This book is a heartfelt, tightly guarded emotional diatribe against America in Vietnam.
I had heard so much about this book, but I have to say it wasn't what I expected. O'Brien is a great writer, but I found the book a bit disjointed. Parts of it were disturbing, and alot of the book is really quite sad, but it just wasn't what I was looking for. The narration, however, is spot on - great job by Cranston.
This is in the top ten. The stories circle back and are retold with new details, new perspectives, new perspectives that reflect on life, death, friends, relations, and memory. It is not just a Vietnam/war book. It is a book on life.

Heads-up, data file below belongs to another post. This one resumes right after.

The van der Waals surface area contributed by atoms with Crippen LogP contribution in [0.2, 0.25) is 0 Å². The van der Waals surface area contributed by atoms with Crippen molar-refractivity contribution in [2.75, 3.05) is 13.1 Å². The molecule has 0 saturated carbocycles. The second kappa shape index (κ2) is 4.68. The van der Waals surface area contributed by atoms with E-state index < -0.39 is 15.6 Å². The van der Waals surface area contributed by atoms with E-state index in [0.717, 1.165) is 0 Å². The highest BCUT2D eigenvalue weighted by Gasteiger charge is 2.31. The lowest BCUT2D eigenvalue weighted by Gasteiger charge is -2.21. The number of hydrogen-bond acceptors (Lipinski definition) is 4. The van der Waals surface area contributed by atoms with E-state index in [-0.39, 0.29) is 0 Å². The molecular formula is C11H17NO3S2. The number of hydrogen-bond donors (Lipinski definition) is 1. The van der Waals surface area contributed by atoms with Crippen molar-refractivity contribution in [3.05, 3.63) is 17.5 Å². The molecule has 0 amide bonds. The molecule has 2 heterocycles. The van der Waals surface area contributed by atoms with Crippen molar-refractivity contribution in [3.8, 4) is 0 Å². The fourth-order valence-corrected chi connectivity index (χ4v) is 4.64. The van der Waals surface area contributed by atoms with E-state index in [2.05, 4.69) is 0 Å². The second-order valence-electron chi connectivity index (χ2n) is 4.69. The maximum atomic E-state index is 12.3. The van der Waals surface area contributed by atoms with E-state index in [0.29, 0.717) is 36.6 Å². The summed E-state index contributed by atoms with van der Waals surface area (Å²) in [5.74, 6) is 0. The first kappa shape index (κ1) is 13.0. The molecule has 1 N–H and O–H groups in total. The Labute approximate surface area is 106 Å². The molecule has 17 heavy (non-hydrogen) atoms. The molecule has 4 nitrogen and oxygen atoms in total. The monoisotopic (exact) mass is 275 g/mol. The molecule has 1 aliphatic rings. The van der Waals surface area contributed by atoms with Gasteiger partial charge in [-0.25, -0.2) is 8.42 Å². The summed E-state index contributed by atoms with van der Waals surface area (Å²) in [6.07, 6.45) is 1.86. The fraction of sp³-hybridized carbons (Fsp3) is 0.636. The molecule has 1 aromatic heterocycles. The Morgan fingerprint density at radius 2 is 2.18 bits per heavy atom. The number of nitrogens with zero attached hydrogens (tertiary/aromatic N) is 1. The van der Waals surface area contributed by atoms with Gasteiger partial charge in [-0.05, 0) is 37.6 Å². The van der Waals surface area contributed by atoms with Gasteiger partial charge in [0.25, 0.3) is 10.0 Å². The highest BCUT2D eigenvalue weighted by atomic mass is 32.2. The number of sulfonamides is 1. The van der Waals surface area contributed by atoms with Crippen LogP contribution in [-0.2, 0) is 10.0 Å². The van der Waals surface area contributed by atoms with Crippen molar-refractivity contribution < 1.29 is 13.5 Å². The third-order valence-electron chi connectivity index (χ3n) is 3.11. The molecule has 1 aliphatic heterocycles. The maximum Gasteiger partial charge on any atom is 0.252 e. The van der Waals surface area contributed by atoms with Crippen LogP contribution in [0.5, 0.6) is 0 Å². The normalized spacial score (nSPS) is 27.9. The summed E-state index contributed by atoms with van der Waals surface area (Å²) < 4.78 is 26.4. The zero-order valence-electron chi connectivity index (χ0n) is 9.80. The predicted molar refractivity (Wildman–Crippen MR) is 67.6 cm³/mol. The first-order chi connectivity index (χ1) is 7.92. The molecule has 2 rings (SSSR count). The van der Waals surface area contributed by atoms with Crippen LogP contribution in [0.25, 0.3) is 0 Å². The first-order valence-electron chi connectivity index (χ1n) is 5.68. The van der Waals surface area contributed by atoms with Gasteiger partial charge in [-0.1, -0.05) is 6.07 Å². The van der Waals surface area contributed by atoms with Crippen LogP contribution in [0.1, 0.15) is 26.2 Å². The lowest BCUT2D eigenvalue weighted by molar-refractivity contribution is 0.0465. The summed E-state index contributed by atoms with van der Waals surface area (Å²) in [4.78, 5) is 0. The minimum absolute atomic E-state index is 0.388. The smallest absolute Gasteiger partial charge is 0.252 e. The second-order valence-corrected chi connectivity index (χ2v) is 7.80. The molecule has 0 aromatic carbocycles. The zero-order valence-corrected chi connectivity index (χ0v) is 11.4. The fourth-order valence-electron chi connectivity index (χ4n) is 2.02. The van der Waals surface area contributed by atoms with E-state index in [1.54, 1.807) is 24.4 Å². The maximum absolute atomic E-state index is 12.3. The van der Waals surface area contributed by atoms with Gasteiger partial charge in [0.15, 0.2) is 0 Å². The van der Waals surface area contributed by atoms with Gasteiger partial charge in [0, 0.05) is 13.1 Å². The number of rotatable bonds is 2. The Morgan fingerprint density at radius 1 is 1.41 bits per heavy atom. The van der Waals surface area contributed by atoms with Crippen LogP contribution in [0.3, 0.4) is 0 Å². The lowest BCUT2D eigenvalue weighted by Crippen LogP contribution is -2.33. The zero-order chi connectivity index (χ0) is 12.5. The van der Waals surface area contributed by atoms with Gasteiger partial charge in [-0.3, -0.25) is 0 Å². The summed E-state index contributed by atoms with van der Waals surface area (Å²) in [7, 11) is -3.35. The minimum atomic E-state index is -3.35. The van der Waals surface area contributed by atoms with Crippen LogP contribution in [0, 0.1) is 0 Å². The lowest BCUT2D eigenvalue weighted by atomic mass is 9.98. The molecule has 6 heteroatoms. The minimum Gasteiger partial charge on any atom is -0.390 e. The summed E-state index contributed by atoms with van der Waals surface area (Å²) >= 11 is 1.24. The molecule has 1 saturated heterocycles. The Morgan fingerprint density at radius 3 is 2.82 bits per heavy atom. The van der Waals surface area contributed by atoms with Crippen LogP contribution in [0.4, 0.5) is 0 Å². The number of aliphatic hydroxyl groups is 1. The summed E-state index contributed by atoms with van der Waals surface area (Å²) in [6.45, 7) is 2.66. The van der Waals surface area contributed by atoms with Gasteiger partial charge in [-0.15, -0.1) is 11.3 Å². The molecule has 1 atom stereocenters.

Tim O'Brian: both the fictional one and the real one.
Bryan Cranston has the perfect world weary voice that reflects the humanity of the primary character as well as being adaptive to perfectly bring the other characters to life. He is a great actor. I do hope he narrates more books. Wow. I would give him more than five stars if possible.
Everything. The end was so perfect. I didn't see it coming as the end, but it hit home.
The final hour is the author speaking. This is the most honest and raw reflection on life that only makes the novel more powerful and real. Everything reflected in the book about truth and story are manifested in Tim's brutal truth and reflection. I am going to listen to this book again.
Hi, I'm an alumi of NYU and I'm also huge into MMA. I love books I read a lot and review the stand outs. I'll give you guys the goods.